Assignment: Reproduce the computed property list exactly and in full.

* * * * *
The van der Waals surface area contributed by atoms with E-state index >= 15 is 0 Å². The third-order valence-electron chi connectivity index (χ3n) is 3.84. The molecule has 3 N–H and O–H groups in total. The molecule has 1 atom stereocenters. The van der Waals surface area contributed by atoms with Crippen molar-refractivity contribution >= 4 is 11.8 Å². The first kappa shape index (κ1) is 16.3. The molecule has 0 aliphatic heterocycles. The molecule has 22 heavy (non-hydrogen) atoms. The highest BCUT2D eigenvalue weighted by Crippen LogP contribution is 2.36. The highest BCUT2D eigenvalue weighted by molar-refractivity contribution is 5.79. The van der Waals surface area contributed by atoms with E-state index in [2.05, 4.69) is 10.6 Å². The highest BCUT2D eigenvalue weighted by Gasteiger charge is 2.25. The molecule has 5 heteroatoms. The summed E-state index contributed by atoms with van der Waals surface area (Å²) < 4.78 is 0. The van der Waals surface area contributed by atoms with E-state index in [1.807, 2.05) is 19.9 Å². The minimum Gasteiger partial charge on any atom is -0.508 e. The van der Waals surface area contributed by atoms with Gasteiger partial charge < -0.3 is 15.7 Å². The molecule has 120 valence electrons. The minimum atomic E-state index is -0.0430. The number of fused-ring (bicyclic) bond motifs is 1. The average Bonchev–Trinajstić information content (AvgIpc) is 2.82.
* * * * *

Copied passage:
The van der Waals surface area contributed by atoms with E-state index >= 15 is 0 Å². The third-order valence-electron chi connectivity index (χ3n) is 3.84. The molecule has 3 N–H and O–H groups in total. The molecule has 1 atom stereocenters. The van der Waals surface area contributed by atoms with Crippen molar-refractivity contribution >= 4 is 11.8 Å². The first kappa shape index (κ1) is 16.3. The molecule has 0 aliphatic heterocycles. The molecule has 22 heavy (non-hydrogen) atoms. The highest BCUT2D eigenvalue weighted by Crippen LogP contribution is 2.36. The highest BCUT2D eigenvalue weighted by molar-refractivity contribution is 5.79. The van der Waals surface area contributed by atoms with E-state index in [2.05, 4.69) is 10.6 Å². The highest BCUT2D eigenvalue weighted by Gasteiger charge is 2.25. The molecule has 5 heteroatoms. The summed E-state index contributed by atoms with van der Waals surface area (Å²) < 4.78 is 0. The van der Waals surface area contributed by atoms with E-state index in [1.807, 2.05) is 19.9 Å². The minimum Gasteiger partial charge on any atom is -0.508 e. The van der Waals surface area contributed by atoms with Gasteiger partial charge < -0.3 is 15.7 Å². The molecule has 120 valence electrons. The minimum atomic E-state index is -0.0430. The number of fused-ring (bicyclic) bond motifs is 1. The average Bonchev–Trinajstić information content (AvgIpc) is 2.82.